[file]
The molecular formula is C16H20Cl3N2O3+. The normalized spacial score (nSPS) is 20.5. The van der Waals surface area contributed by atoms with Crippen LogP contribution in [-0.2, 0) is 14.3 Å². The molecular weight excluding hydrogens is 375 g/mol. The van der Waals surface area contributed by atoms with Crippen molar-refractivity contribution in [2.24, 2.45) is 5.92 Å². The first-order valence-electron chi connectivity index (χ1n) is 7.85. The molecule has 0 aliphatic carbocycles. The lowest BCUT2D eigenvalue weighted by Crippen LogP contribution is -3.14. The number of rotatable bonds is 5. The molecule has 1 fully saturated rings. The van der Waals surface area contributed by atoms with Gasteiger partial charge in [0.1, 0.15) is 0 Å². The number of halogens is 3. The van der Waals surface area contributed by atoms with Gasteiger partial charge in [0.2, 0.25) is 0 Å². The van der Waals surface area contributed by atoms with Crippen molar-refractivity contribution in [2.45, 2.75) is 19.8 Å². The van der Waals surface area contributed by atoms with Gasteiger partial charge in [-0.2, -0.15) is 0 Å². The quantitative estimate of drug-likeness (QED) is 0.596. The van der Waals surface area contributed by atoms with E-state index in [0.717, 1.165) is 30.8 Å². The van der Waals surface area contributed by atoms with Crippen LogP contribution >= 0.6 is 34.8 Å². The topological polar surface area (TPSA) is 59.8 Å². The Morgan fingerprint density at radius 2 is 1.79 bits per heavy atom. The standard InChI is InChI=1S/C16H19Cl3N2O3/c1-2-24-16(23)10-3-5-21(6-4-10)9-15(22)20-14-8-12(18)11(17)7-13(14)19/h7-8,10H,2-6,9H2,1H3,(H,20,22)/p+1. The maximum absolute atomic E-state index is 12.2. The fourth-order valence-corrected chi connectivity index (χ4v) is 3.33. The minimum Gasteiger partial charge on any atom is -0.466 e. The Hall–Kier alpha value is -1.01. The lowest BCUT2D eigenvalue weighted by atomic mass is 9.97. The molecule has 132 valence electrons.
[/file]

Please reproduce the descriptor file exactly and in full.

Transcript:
The molecular formula is C16H20Cl3N2O3+. The normalized spacial score (nSPS) is 20.5. The van der Waals surface area contributed by atoms with Crippen LogP contribution in [-0.2, 0) is 14.3 Å². The molecular weight excluding hydrogens is 375 g/mol. The van der Waals surface area contributed by atoms with Crippen molar-refractivity contribution in [2.24, 2.45) is 5.92 Å². The first-order valence-electron chi connectivity index (χ1n) is 7.85. The molecule has 0 aliphatic carbocycles. The lowest BCUT2D eigenvalue weighted by Crippen LogP contribution is -3.14. The number of rotatable bonds is 5. The molecule has 1 fully saturated rings. The van der Waals surface area contributed by atoms with Gasteiger partial charge in [0.1, 0.15) is 0 Å². The number of halogens is 3. The van der Waals surface area contributed by atoms with Gasteiger partial charge in [0.2, 0.25) is 0 Å². The van der Waals surface area contributed by atoms with Crippen molar-refractivity contribution in [2.45, 2.75) is 19.8 Å². The van der Waals surface area contributed by atoms with Gasteiger partial charge in [-0.2, -0.15) is 0 Å². The quantitative estimate of drug-likeness (QED) is 0.596. The van der Waals surface area contributed by atoms with E-state index in [0.717, 1.165) is 30.8 Å². The van der Waals surface area contributed by atoms with Crippen LogP contribution >= 0.6 is 34.8 Å². The topological polar surface area (TPSA) is 59.8 Å². The Morgan fingerprint density at radius 2 is 1.79 bits per heavy atom. The standard InChI is InChI=1S/C16H19Cl3N2O3/c1-2-24-16(23)10-3-5-21(6-4-10)9-15(22)20-14-8-12(18)11(17)7-13(14)19/h7-8,10H,2-6,9H2,1H3,(H,20,22)/p+1. The maximum absolute atomic E-state index is 12.2. The fourth-order valence-corrected chi connectivity index (χ4v) is 3.33. The minimum Gasteiger partial charge on any atom is -0.466 e. The Hall–Kier alpha value is -1.01. The lowest BCUT2D eigenvalue weighted by atomic mass is 9.97. The molecule has 132 valence electrons.